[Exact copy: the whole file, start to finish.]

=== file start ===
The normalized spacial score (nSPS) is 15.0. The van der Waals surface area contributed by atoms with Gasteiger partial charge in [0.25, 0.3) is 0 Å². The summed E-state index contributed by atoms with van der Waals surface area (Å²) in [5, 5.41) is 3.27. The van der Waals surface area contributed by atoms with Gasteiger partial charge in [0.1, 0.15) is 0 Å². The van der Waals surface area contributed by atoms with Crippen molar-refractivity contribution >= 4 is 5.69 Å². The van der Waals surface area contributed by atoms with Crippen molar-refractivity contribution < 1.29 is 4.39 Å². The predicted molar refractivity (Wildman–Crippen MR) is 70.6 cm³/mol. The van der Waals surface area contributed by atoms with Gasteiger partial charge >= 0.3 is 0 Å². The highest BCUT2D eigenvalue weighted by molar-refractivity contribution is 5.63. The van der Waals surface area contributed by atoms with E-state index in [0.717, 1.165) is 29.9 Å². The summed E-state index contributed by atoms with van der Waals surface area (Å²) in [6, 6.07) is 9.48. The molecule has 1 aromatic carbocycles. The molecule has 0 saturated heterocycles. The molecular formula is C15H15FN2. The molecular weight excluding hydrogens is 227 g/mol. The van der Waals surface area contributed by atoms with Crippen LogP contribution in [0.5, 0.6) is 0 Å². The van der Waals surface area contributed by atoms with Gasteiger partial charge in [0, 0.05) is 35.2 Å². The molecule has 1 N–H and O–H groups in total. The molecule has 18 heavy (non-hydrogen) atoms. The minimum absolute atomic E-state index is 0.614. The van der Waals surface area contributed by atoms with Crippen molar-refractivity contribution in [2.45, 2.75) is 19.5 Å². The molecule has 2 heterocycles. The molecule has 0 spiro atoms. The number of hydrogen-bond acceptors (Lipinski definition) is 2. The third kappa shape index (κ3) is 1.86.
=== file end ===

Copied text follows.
The normalized spacial score (nSPS) is 15.0. The van der Waals surface area contributed by atoms with Gasteiger partial charge in [0.25, 0.3) is 0 Å². The summed E-state index contributed by atoms with van der Waals surface area (Å²) in [5, 5.41) is 3.27. The van der Waals surface area contributed by atoms with Gasteiger partial charge in [0.1, 0.15) is 0 Å². The van der Waals surface area contributed by atoms with Crippen molar-refractivity contribution >= 4 is 5.69 Å². The van der Waals surface area contributed by atoms with Crippen molar-refractivity contribution < 1.29 is 4.39 Å². The predicted molar refractivity (Wildman–Crippen MR) is 70.6 cm³/mol. The van der Waals surface area contributed by atoms with Gasteiger partial charge >= 0.3 is 0 Å². The highest BCUT2D eigenvalue weighted by molar-refractivity contribution is 5.63. The van der Waals surface area contributed by atoms with E-state index in [0.717, 1.165) is 29.9 Å². The summed E-state index contributed by atoms with van der Waals surface area (Å²) in [6, 6.07) is 9.48. The molecule has 1 aromatic carbocycles. The molecule has 0 saturated heterocycles. The molecular formula is C15H15FN2. The molecular weight excluding hydrogens is 227 g/mol. The van der Waals surface area contributed by atoms with Crippen LogP contribution in [0.5, 0.6) is 0 Å². The van der Waals surface area contributed by atoms with Gasteiger partial charge in [0, 0.05) is 35.2 Å². The molecule has 1 N–H and O–H groups in total. The molecule has 18 heavy (non-hydrogen) atoms. The minimum absolute atomic E-state index is 0.614. The van der Waals surface area contributed by atoms with Crippen molar-refractivity contribution in [2.45, 2.75) is 19.5 Å². The molecule has 2 heterocycles. The molecule has 0 spiro atoms. The number of hydrogen-bond acceptors (Lipinski definition) is 2. The third kappa shape index (κ3) is 1.86.